English and Drama blog

On literature and theatre collections from the 16th century to the present day

30 April 2013

In Praise of the Unloved

There is something intriguing about forgotten novels by famous authors. Why, for example, do general readers and academics alike adore Middlemarch and Adam Bede and yet leave Romola to gather dust like a neglected maiden aunt slumped in a chair? While many novels are ignored because they are simply rather dull and some because they are just too peculiar (we love Bram Stoker's Dracula while refusing to have anything to do with the bafflingly odd Lair of the White Worm) a few fall into obscurity when they deserve a better fate. A recent enquiry reminded me of one such title - a neglected novel by a famous author that among its many fascinations includes a heroine who works out in her private gymnasium while wearing a pair of pink pyjamas. I shall explain ....

Which novel by Thomas Hardy features, in addition to the heroine with the pink pyjamas, a pistol-packing tattooed illegitimate son of a dashing army officer; an amateur production of a Shakespeare play hastily re-written by the leading man so as to include an unscheduled love-scene with the leading lady and a hero who unfortunately finds himself in a railway tunnel as a steam train approaches? The answer is A Laodicean and while Mary Elizabeth Braddon, the Queen of the Sensation Novel, would have wept with pleasure at any one of these plot elements somehow A Laodicean missed its audience and tumbled from view.

Even the illustrations didn't help .... A remarkably undramatic depiction by the usually excellent George du Maurier of a scene from A Laodicean. George Somerset, the hero, and Paula Power remain curiously unruffled after a close encounter with a steam train.

A Laodicean; or, The Castle of the De Stancys. A Story of To-Day, to give the book its full title, was published in 1881 and has by and large sat undisturbed on bookshelves ever since. Hardy categorized the work among his 'Novels of Ingenuity'; a category shared by the similarly ill-starred Desperate Remedies and The Hand of Ethelberta. The book was written while Hardy was seriously ill and perhaps the combination of looming deadlines and ill-health resulted in a more feverish and uneven imaginative process than usual. The sombre drama of The Return of the Native had gone before and the brilliant gloom of Jude was to come but A Laodicean lurks like an unexpected 'Mr Bun the Baker' card in the middle of a conventional pack. For all of its peculiarities, however, the book is not without interest and certainly deserves better than its generally forlorn status.

While undoubtedly sensational in nature - for example most of the drama actually takes place in a Gothic crumbling castle - A Laodicean highlights, in embryonic form, one of the major changes taking place within society during the 1880s and 1890s, namely the emergence of the independent, educated and free-spirited New Woman. Paula Power, the heroine of the novel, is highly intelligent and for a Victorian mainstream novel really rather racy. During the course of the book she vacillates - hence the title of the novel, a Laodicean being someone lukewarm or half-hearted - between various religions, various plans for the future of her dilapidated castle and various suitors while always remaining ultimately independent of outside influence and true to her own desires. She has charm and character and considerably more spirit than the wet and shabby array of men who make a play for her hand. One somehow always thinks of Hardy as looking back to a rural and romantic past but he was, as his love of the bicycle and the motor car would show, more often than not looking ahead. His sympathetic portrayal of Paula as a woman in advance of her time and a forerunner of more complex characters such as Grace Melbury from The Woodlanders and Sue Bridehead from Jude puts him at odds with many of his contemporaries, male and female, who regarded the New Woman as a mannish, pipe-smoking, child-neglecting monster prepared to put her own unnatural desires before the sturdy duties of marriage and motherhood.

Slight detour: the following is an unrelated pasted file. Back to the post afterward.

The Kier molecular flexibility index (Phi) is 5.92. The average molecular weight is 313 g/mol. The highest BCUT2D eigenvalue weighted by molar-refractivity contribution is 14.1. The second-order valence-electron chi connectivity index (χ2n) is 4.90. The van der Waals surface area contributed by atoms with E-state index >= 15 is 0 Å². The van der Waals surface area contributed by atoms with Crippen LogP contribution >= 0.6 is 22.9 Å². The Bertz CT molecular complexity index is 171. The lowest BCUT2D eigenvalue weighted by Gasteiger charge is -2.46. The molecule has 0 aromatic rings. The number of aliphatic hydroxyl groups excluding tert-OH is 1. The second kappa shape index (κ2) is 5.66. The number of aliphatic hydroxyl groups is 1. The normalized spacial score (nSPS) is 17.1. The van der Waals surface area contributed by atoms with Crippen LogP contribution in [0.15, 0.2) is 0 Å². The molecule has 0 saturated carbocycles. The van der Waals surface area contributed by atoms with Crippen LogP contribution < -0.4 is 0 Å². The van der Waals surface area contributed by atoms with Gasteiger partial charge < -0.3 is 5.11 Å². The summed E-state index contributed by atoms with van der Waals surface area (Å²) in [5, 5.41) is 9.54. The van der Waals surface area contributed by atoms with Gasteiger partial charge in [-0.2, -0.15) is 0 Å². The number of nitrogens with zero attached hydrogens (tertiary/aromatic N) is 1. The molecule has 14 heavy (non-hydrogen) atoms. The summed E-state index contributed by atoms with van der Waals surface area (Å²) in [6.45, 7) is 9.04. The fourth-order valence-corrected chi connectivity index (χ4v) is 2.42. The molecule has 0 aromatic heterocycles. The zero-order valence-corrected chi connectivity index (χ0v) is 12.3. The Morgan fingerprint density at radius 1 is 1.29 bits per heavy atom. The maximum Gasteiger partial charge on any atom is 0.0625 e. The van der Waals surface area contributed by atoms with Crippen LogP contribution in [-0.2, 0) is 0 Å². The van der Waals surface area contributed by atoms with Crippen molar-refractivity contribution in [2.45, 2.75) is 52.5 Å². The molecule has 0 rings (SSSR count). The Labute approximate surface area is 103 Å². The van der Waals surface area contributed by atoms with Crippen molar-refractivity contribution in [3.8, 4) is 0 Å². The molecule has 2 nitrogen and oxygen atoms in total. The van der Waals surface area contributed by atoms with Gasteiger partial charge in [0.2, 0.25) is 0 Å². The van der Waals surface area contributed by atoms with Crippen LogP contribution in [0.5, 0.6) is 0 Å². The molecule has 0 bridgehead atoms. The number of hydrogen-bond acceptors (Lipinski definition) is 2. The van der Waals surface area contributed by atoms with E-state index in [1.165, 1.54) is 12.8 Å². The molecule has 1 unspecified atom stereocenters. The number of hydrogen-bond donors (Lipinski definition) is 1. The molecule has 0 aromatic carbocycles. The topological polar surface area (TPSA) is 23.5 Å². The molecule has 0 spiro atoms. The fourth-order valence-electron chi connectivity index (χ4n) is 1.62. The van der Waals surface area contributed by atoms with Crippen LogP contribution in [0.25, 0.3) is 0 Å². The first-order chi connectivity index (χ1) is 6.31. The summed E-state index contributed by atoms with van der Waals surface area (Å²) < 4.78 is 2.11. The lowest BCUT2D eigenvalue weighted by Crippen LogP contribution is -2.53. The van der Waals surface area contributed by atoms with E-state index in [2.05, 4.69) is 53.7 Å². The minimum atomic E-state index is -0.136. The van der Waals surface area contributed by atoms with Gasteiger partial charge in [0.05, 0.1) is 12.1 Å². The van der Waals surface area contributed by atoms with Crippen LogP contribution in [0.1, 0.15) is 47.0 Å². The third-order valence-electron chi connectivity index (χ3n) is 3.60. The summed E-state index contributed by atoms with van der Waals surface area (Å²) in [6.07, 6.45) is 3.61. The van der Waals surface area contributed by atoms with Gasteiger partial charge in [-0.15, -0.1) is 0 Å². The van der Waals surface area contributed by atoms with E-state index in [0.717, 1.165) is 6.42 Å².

The New Woman as seen in an unsympathetic Punch cartoon - cigarette-smoking, mannish and frankly a bit unnatural. Punch (Vol 108 page 282).

Hardy, I would argue, saw the other side of the coin and in A Laodicean sympathetically portrayed a woman who, though swayed by outside opinion, ultimately decides her own path in life and refuses to follow the conventions set out for her. So, we have challenging social comment, drama, a Gothic castle prone to shedding a turret or two during violent storms, dashing army captains and dopey heros wandering about in railway tunnels. And all this from a largely forgotten book. One never knows just what lies between the pages of those dusty, neglected and unjustly unloved novels.


I first read "A Laodician" many years ago when working through all of Hardy. I loved it then and still do.

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